Northfield Police Chief Gary Smith gave a presentation to UCC church members Sunday morning before church as part of a series on preventing violence. He spoke from a perspective that was both practical and visionary. His belief is that because his 23 member police force can not be everywhere to stop crime, he needs to persuade citizens to want to obey the law. He said he expects he can accomplish this by helping everyone see that they have a stake in the community and begin to take responsibility for seeing that things turn out well. In addition, he expressed concern that taxpayers know that he believes resources must be used efficiently, but also that police provide services that taxpayer has already paid for. That is that the tax payers should not feel they cannot call on the police for service because of cost, because their taxes go to establish the services the police provide.
Smith cautioned that they are limits to what a police officer can do. As an example, he told of one citizen who asked him to kick another citizen out of town, to which he replied, “What makes you think that even if I wanted to do such a thing, that I would have the power to do so, when he has done nothing wrong?
He told us about a time early in his career as a policeman when he had witnessed justice handed down on an Indian reservation in Nebraska. In the story, one tribal member had caused the death of another, and rather than send him to jail, the tribal council sentenced him to take care of and provide for the family of the deceased man. In so doing, they were making it possible not only for the victims to receive some security in life, but for the man in some fashion to be restored in the eyes of the community.
He said this was a good lesson for him to experience because it shifted him away from the usual punishment mode of thinking. It also has caused him to look, even now in his current position, for community solutions to problems. In fact, he said that what some would see as police problems that only the police can solve, he preferred to look at some of his department’s challenges as community problems that the police can play a role in solving.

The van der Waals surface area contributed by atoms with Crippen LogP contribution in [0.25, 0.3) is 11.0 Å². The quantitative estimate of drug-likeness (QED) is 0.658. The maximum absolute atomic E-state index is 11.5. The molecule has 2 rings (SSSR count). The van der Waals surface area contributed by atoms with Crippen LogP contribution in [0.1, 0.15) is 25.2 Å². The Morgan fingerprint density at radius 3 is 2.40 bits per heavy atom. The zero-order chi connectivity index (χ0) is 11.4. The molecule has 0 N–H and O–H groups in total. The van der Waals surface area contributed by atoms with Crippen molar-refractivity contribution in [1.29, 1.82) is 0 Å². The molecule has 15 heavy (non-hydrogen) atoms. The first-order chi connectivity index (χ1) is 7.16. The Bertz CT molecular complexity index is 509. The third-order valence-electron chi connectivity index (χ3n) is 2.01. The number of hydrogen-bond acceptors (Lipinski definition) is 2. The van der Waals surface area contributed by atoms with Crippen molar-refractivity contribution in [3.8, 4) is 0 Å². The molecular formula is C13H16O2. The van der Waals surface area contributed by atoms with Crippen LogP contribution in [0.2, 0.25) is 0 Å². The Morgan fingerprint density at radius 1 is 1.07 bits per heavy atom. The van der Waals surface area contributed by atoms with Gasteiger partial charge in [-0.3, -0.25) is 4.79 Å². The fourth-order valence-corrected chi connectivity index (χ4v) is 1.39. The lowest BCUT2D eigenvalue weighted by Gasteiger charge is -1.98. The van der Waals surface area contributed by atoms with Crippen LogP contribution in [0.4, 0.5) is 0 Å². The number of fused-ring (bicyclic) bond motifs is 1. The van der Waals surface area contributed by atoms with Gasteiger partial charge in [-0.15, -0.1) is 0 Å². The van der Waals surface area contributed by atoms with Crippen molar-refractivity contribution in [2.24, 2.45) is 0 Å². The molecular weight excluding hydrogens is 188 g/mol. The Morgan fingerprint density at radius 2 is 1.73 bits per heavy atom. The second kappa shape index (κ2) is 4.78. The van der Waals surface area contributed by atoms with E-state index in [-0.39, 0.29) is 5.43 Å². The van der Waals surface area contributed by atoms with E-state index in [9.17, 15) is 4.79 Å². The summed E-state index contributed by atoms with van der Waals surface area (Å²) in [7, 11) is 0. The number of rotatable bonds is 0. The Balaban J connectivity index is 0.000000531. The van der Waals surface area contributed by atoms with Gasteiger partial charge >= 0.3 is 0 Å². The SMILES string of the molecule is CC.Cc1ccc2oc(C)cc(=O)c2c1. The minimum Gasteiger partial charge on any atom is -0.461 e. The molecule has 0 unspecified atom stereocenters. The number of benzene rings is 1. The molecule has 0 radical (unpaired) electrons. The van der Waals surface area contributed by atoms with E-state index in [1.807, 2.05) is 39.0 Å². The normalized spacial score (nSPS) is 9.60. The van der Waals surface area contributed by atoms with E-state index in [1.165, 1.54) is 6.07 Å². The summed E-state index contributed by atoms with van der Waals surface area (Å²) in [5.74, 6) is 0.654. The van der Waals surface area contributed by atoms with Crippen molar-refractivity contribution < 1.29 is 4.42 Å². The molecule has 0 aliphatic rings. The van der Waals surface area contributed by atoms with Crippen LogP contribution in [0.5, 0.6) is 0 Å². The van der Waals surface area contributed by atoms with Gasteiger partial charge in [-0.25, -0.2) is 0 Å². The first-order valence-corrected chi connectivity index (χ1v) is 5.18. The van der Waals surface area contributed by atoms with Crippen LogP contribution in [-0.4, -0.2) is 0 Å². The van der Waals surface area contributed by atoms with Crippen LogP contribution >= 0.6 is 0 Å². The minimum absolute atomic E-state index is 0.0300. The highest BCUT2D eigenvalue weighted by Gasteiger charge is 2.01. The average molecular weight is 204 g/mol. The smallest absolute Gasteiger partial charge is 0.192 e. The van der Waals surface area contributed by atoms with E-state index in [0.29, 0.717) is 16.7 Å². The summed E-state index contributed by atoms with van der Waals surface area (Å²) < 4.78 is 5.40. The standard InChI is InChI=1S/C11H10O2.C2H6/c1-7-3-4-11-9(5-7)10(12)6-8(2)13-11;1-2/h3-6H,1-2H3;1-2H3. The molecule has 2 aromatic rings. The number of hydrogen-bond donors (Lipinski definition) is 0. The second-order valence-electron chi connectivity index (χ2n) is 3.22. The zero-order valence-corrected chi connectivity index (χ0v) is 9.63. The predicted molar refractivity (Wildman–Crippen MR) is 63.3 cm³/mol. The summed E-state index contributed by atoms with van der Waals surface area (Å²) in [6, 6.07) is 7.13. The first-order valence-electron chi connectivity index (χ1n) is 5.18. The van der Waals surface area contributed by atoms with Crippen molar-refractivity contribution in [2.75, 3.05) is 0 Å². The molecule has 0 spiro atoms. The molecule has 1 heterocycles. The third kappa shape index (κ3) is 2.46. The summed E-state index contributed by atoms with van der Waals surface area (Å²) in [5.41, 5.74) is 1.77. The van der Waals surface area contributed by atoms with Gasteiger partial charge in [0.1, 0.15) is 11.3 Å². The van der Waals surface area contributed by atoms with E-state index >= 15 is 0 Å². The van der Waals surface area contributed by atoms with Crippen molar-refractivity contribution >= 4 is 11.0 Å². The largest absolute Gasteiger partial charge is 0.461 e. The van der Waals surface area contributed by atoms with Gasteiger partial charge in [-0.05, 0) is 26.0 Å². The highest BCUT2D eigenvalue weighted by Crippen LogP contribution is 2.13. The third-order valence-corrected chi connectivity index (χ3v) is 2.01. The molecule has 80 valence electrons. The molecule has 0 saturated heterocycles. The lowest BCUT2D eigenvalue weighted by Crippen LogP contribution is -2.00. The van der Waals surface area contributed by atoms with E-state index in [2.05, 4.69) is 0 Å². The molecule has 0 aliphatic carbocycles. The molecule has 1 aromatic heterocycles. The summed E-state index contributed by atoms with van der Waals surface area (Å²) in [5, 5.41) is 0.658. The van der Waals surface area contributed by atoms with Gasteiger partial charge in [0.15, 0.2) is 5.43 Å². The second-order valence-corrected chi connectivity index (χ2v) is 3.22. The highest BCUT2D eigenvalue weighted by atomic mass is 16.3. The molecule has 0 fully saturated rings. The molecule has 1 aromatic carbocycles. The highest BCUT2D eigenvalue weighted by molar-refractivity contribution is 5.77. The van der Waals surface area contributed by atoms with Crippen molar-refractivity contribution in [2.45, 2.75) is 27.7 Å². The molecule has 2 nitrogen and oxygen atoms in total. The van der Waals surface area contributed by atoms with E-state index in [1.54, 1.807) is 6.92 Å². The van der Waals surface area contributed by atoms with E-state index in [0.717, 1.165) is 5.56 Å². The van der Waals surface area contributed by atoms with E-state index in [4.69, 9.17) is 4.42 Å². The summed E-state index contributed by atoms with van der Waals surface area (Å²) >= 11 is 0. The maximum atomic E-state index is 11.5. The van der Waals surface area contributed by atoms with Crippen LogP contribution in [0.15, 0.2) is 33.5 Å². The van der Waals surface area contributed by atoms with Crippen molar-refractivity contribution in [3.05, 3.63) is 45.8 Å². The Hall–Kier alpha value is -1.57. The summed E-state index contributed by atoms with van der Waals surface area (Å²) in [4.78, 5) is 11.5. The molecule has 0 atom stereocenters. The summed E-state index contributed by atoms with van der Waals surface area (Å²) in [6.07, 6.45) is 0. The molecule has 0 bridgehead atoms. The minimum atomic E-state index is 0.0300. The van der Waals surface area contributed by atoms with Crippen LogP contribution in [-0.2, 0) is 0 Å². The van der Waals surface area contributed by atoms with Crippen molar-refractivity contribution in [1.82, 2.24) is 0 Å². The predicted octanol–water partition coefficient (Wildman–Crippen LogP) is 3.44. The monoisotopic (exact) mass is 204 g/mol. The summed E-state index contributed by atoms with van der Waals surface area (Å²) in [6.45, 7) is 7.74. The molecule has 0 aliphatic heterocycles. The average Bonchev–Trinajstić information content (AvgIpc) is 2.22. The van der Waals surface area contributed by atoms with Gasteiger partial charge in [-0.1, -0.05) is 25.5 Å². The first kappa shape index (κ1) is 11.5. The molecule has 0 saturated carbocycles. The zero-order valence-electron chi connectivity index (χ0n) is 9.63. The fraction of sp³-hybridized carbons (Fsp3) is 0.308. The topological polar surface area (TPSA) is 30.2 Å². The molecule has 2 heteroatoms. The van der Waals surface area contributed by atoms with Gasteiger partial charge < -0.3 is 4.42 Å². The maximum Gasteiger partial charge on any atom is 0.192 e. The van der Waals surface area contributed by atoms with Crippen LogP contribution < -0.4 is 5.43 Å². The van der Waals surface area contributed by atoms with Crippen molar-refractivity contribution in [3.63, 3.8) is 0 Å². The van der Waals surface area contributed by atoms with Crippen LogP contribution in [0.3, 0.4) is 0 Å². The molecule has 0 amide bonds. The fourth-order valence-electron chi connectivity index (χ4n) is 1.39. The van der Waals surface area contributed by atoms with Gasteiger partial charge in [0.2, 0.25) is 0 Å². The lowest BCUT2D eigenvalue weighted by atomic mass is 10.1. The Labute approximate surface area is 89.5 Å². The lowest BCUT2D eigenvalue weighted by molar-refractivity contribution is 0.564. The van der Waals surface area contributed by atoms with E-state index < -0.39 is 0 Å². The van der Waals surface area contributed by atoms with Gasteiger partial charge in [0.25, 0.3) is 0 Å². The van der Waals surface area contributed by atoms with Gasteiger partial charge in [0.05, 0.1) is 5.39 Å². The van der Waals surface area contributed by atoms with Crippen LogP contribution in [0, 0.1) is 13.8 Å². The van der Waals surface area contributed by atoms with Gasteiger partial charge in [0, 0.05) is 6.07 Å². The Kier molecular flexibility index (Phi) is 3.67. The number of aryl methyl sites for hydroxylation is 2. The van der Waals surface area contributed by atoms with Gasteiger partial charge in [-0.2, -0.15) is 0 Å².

His approah reminded me of an article I had read recently about progressive politics saying that such principles could be described as “The Nurturant Parent Family.” The author, George Lakoff, described it this way:
It is assumed that the world should be a nurturant place. The job of parents is to nurture their children and raise their children to be nurturers. To be a nurturer you have to be empathic and responsible.
Empathy and responsibility have many implications: Responsibility implies protection, competence, education, hard work and social connectedness; empathy requires freedom, fairness and honesty, two-way communication, a fulfilled life (unhappy, unfulfilled people are less likely to want others to be happy) and restitution rather than retribution to balance the moral books. Social responsibility requires cooperation and community building over competition. In the place of specific strict rules, there is a general “ethics of care” that says, “Help, don’t harm.” To be of good character is to be empathic and responsible, in all of the above ways. Empathy and responsibility are the central values, implying other values: freedom, protection, fairness, cooperation, open communication, competence, happiness, mutual respect and restitution as opposed to retribution.
In this view, the job of government is to care for, serve and protect the population , to guarantee democracy, to promote the well-being of all and to ensure fairness for all. The economy should be a means to these moral ends. There should be openness in government. Nature is seen as a source of nurture to be respected and preserved. Empathy and responsibility are to be promoted in every area of life, public and private. Art and education are parts of self-fulfillment and therefore moral necessities.
Progressive policies grow from progressive morality. Unfortunately, much of Democratic policy making has been issue by issue and program oriented, and thus doesn’t show an overall picture with a moral vision. But, intuitively, progressive policy making is organized into five implicit categories that define both a progressive culture and a progressive form of government, and encompass all progressive policies.
I very much appreciated Smith’s point of view and the work he is doing in the community to promote empathy and responsibility. Northfield is fortunate to have someone with his insights in this position. I also learned something else about chief Smith and that is he has for years sponsored Explorer troops, and does so here in Northfield.